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TREES & plants

Japanese barberry

Flowers and leaves of Japanese barberry.

A common sight in yards and gardens throughout eastern North America, this Asian shrub is invasive and should not be planted. Growing three to six feet tall, it is most easily identified by its small, rounded leaves, spiny stems, and red berries that develop in summer. Birds and rodents eat the fruits and distribute the seeds widely. Its branches form roots when in contact with the soil. This, and the shrub’s vigorous root system, help it form thickets.  It invades woodlands such as forest preserves where it disrupts the forest ecosystem by preventing the growth of understory shrubs and other plants. Although it has been very popular in gardens over the last century, The Morton Arboretum recommends that this species not be planted and that it be removed where possible. Some cultivated varieties may be sterile, but their invasive potential is not known for sure.

Botanical name: 
Berberis thunbergii
All Common Names: 
Japanese barberry, barberry
Family (English): 
Barberry
Family (Botanic): 
Berberidaceae
Tree or Plant Type: 
  • Shrub
Foliage: 
  • Deciduous (seasonally loses leaves)
Native Locale:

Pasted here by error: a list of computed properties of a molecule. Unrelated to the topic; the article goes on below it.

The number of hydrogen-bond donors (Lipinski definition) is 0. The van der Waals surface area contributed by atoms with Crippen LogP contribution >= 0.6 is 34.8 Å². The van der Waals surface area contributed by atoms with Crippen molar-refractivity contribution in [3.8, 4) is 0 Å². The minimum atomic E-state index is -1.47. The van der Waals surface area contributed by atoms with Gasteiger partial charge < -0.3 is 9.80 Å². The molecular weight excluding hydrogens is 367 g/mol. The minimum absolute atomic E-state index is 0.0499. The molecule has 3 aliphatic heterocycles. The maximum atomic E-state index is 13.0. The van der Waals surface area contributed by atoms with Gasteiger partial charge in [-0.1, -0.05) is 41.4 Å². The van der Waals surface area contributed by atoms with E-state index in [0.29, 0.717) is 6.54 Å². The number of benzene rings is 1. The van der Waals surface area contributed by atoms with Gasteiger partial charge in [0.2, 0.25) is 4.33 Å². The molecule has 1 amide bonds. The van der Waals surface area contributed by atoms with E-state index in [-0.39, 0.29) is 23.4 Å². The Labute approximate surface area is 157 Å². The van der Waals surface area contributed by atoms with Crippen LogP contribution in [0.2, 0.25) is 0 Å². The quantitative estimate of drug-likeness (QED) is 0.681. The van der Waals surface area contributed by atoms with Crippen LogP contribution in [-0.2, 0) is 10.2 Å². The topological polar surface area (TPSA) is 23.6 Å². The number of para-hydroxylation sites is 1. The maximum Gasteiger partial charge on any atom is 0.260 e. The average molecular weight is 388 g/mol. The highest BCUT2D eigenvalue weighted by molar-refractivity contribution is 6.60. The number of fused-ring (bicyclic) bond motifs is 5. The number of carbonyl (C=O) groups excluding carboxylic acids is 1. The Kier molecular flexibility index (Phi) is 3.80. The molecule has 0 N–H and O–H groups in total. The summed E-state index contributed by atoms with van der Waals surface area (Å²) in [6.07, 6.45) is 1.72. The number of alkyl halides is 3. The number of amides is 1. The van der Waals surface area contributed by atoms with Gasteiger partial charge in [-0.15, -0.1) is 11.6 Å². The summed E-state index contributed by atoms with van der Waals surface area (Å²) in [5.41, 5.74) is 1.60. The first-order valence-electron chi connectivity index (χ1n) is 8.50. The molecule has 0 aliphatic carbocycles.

• Non-native
Size Range: 
  • Medium shrub (5-8 feet), 
  • Small shrub (3-5 feet)
Light Exposure: 
  • Full sun (6 hrs direct light daily), 
  • Partial sun/shade (4-6 hrs light daily)
Hardiness Zones: 
  • Zone 4, 
  • Zone 5 (Chicago), 
  • Zone 6, 
  • Zone 7, 
  • Zone 8
Shape or Form: 
  • Mounded, 
  • Round, 
  • Thicket-forming
More Information: 

Tree & Plant Care

This plant is invasive in eastern North Amewrica and should not be planted.

Attracts birds, pollinators, or wildlife

Attracts birds, which spread the berries to invade and overwhelm forest ecosystems.

Bark color and texture 

Thorny stems

Leaf or needle arrangement, size, shape, and texture

Small, oval leaves, often with a reddish tint, vivid fall color.

Cultivars and their differences 

Some cultivars are said to be sterile, but their invasive potential is not known.

 

Berberis thunbergii or Japanese barberry